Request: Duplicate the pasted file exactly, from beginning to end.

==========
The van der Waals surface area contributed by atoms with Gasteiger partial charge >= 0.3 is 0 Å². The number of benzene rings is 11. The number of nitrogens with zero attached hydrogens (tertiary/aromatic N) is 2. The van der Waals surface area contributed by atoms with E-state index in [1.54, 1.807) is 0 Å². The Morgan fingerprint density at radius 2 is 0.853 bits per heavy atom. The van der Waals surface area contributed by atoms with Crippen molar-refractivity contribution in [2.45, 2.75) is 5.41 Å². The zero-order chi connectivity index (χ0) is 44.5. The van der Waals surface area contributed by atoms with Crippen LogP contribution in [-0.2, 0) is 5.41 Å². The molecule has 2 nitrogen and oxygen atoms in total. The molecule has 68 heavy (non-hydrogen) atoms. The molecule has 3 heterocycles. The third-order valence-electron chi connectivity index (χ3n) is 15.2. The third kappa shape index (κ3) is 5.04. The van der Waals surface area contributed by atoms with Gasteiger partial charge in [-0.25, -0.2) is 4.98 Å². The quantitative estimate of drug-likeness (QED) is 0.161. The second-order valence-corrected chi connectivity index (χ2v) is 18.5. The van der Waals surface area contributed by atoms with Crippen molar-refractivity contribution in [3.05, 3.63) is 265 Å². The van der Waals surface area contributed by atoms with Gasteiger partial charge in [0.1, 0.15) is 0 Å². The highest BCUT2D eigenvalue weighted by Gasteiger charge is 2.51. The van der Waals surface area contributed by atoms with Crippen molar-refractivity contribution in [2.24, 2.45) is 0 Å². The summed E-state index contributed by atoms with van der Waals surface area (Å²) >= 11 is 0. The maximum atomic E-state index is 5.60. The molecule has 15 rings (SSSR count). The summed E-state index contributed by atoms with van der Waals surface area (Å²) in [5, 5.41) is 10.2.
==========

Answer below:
The van der Waals surface area contributed by atoms with Gasteiger partial charge >= 0.3 is 0 Å². The number of benzene rings is 11. The number of nitrogens with zero attached hydrogens (tertiary/aromatic N) is 2. The van der Waals surface area contributed by atoms with E-state index in [1.54, 1.807) is 0 Å². The Morgan fingerprint density at radius 2 is 0.853 bits per heavy atom. The van der Waals surface area contributed by atoms with Crippen molar-refractivity contribution in [2.45, 2.75) is 5.41 Å². The zero-order chi connectivity index (χ0) is 44.5. The van der Waals surface area contributed by atoms with Crippen LogP contribution in [-0.2, 0) is 5.41 Å². The molecule has 2 nitrogen and oxygen atoms in total. The molecule has 68 heavy (non-hydrogen) atoms. The molecule has 3 heterocycles. The third-order valence-electron chi connectivity index (χ3n) is 15.2. The third kappa shape index (κ3) is 5.04. The van der Waals surface area contributed by atoms with Gasteiger partial charge in [-0.25, -0.2) is 4.98 Å². The quantitative estimate of drug-likeness (QED) is 0.161. The second-order valence-corrected chi connectivity index (χ2v) is 18.5. The van der Waals surface area contributed by atoms with Crippen molar-refractivity contribution in [3.05, 3.63) is 265 Å². The van der Waals surface area contributed by atoms with Gasteiger partial charge in [0.1, 0.15) is 0 Å². The highest BCUT2D eigenvalue weighted by Gasteiger charge is 2.51. The van der Waals surface area contributed by atoms with Crippen molar-refractivity contribution in [2.24, 2.45) is 0 Å². The summed E-state index contributed by atoms with van der Waals surface area (Å²) >= 11 is 0. The maximum atomic E-state index is 5.60. The molecule has 15 rings (SSSR count). The summed E-state index contributed by atoms with van der Waals surface area (Å²) in [5, 5.41) is 10.2.